The attack came with shattering noise, repeated flashes of orange flames lighting up the dark night as Hellfire missiles and cannon fire struck their targets. British Apache helicopter-gunships were carrying out their first strike inside Libya, a move designed to break the stalemate on the ground, but also, the military acknowledges, one that escalates this war.
The advent of the Apaches into the conflict has been described as a "game changer" which could help to hasten the collapse of Muammar Gaddafi's regime. Whether that happens or not remains to be seen, but yesterday's attacks, in conjunction with similar French aircraft, led to questions about the direction of the campaign being taken by David Cameron and Nicolas Sarkozy. Militarily, the operation was a success. The Apaches hit a radar station and a vehicle checkpoint near Ras Lanuf, on the eastern coastal route. French Gazelle and Tiger helicopters reported destroying a command-and-control post and 15 military vehicles at Brega, further to the east.
It was just after 00.20 yesterday that two Apache WAH 64Ds, accompanied by a Sea King 7, their dark silhouettes rising up and wheeling away into an inky black sky, were launched from the assault ship HMS Ocean. Twenty-five minutes later they were at the first target, the military radar station used to monitor sea and air traffic, which was hit, along with surrounding areas, by four laser-guided Hellfire missiles.
The Apaches then moved further east on the coastal route. Much of the regime's armour has been destroyed in the weeks of pulverising bombing by warplanes enforcing a "no fly zone". But Col Gaddafi's forces had shown an aptitude for improvisation – hiding their artillery in built-up areas, and using four-wheel drive vehicles and private cars – and this was the next focus of the Apache's attentions. A mobile checkpoint was hit by accurate 30mm cannon fire, destroying a vehicle.
One of the helicopter pilots, an Army Air Corps officer based at Watersham in Suffolk, who has served in Afghanistan, said: "We came under a direct threat at that point. We had made sure that we were looking at a definite military target, rather than a civilian one, and we took out the threat. Most of our pilots have experience of Afghanistan and, of course, we are facing something completely new in Libya. There is always a degree of trepidation, but the Apache provides us with great protection and brings us safely back home. Launching from the sea is much more difficult, but we have been practising for a long time and tonight everything went according to plan. We know we will be carrying out more missions in the future."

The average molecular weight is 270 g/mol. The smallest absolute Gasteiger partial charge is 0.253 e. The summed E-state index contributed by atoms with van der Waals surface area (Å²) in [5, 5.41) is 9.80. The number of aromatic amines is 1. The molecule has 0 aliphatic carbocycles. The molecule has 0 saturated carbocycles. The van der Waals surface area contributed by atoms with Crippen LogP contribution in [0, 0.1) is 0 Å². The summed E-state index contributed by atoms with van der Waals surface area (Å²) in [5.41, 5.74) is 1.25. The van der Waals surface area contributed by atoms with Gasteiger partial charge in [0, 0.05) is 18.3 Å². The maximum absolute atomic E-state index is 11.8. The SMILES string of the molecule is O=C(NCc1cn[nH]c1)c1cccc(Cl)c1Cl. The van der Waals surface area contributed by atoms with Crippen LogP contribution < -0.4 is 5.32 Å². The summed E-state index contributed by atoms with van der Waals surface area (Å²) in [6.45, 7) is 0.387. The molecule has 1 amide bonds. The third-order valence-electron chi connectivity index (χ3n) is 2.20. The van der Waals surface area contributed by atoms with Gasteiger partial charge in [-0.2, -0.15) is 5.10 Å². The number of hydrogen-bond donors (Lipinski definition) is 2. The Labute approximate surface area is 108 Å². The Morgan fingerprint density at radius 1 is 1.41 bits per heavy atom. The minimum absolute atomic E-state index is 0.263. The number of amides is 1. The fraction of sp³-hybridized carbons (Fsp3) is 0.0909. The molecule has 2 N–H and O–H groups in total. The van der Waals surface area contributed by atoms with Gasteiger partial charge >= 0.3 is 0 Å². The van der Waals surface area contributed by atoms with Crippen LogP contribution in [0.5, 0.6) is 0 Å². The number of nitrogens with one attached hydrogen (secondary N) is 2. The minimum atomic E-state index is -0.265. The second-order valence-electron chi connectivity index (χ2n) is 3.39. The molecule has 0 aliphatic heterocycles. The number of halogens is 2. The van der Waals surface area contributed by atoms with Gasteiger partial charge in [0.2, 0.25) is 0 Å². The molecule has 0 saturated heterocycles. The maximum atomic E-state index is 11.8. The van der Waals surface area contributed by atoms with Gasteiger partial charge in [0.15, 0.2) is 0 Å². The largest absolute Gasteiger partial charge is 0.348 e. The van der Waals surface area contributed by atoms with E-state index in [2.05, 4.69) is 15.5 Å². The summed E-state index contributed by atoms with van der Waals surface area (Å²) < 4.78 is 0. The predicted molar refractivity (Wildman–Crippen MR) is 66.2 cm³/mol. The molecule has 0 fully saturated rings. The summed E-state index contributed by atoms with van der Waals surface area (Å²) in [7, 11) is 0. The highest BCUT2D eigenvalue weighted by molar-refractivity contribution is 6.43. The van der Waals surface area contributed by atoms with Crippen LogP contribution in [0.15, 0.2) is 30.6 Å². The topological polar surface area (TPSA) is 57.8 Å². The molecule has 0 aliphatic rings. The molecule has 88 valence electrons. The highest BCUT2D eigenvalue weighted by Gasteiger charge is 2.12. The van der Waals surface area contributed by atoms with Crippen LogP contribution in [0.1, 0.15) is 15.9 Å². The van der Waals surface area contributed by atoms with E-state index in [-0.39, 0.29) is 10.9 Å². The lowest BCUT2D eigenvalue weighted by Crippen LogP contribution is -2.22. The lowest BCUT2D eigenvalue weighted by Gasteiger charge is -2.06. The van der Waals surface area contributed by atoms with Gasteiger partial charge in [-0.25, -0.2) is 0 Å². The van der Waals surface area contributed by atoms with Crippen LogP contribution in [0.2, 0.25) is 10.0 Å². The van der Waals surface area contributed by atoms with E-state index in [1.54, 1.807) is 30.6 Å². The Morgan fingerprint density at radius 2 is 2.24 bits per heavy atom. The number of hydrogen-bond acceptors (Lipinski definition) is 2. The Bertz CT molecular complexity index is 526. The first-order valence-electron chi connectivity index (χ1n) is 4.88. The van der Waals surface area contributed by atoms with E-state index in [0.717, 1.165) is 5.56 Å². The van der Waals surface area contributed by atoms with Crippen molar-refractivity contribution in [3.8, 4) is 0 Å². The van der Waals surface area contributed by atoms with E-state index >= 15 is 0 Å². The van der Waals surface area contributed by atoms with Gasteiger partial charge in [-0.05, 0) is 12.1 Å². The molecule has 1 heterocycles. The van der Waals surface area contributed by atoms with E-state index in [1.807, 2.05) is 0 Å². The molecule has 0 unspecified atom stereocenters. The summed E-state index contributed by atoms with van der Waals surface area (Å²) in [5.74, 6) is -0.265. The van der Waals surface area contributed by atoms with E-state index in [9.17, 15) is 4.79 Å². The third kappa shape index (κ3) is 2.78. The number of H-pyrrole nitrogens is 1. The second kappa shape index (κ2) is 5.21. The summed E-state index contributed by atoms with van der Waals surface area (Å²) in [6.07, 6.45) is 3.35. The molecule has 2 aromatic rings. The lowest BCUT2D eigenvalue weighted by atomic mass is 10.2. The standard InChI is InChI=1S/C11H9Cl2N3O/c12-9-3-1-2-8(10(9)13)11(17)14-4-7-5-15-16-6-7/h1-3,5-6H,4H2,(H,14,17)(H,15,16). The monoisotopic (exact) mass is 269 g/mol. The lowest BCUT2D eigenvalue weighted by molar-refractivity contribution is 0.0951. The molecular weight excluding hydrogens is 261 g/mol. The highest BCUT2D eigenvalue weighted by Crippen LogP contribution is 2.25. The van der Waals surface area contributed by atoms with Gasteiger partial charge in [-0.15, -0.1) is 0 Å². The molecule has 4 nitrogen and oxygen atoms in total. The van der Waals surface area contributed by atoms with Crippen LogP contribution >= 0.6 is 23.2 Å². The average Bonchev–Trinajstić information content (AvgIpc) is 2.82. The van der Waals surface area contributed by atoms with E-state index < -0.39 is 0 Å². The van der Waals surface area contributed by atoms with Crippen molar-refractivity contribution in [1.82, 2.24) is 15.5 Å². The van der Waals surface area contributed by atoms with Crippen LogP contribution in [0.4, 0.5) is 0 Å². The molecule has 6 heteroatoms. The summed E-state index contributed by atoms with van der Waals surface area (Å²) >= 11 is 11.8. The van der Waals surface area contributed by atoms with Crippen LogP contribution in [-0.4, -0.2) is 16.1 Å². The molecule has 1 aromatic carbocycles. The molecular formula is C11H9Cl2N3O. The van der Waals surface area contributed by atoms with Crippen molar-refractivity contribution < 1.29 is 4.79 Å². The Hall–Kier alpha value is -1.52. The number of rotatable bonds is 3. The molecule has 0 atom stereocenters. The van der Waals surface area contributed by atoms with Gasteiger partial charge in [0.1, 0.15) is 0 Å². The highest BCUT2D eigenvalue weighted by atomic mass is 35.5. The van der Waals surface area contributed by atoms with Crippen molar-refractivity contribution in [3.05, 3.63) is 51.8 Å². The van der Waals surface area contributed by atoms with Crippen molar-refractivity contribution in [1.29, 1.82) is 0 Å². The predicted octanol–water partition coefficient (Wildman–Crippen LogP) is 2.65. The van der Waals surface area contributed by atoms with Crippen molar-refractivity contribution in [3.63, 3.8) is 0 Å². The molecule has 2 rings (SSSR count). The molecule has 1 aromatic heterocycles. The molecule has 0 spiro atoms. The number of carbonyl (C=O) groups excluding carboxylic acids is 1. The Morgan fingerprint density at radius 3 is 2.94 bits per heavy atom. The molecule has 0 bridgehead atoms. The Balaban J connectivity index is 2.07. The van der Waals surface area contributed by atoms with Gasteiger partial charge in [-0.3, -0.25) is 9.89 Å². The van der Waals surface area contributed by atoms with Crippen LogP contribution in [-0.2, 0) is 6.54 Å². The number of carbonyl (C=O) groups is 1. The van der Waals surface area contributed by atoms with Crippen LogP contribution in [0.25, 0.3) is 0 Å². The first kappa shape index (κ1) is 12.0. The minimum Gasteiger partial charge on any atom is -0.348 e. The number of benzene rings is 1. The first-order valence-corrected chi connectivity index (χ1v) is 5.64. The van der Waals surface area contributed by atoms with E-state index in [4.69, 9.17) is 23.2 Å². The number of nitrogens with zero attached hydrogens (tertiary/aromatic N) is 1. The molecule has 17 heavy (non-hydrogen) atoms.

The French helicopters flew further east, at Brega, the frontline between the regime and rebel forces. Both British and French aircraft faced limited fire from the ground, an indication that the regime's air defences have been severely depleted by Nato attacks. These first raids concentrated on the coastal areas, the ones in the future will be further inland.
While Downing Street officials insisted that sending the Apaches did not mean an escalation of the war, military commanders on the ground have a more realistic view of what is unfolding. Lt-Colonel Jason Etherington, commanding officer, 4 Regiment Army Air Corps, said: "This is an escalation in support of the civilians who Gaddafi is persecuting. We will be given targets that perhaps fast jets cannot target because of the risks of collateral damage. We can fly lower and slower, and have smaller, more precise weapons. This is all part of the campaign to step things up. We are bringing another capability for the protection of civilians. The Apaches bring something else to the party."
Meanwhile, two months after intervention by Nato, more than 30 Western warships are gathered in the Mediterrane-an. Captain Andrew Betton RN, the commanding officer of HMS Ocean, said: "The mission has been successfully completed thanks to the performance of our Apache force, but also there has been a huge team of others who have worked extremely hard behind the scenes. This was part of a wider Nato operation and this multinational task will continue."
But will the rebel forces, whose performance has been marked by ineptitude, at last be able to take advantage of the path through the Gaddafi ranks being cleared for them by Nato? "That is up to the rebel leadership. They will have to decide," said Captain Betton. "All we can do is continue with our task, which is protecting civilians."
The use of the Apaches will also, it is held, cut down the risk of civilian deaths. There have been a number of highly publicised cases of "collateral casualties" caused by friendly fire to both fighters and civilians in rebel-held areas.
Commodore John Kingwill, the commanding officer of HMS Albion, the flagship of the British taskforce, said: "The unique ability of an attack helicopter is its ability to identify and engage targets with huge precision. That's something the fixed wing is not at the moment achieving. That enables me, if required, to provide a level of protection to the civilian population in Libya, which at present we are not providing."
The revolutionaries claim that more than a hundred of Col Gaddafi's commanders have defected in the past few weeks, bringing the ultimate end to the suffering of Libya's civilians – the end of this bitter civil war – closer. But younger officers, more fanatically devoted to Col Gaddafi, are said to be taking their place.
Nato, meanwhile, extended its part in implementing the UN Security Council resolution by a further 90 days. Captain Betton, during his daily ship broadcasts, known as "pipes", reassured the ship's company this did not directly reflect on their immediate future.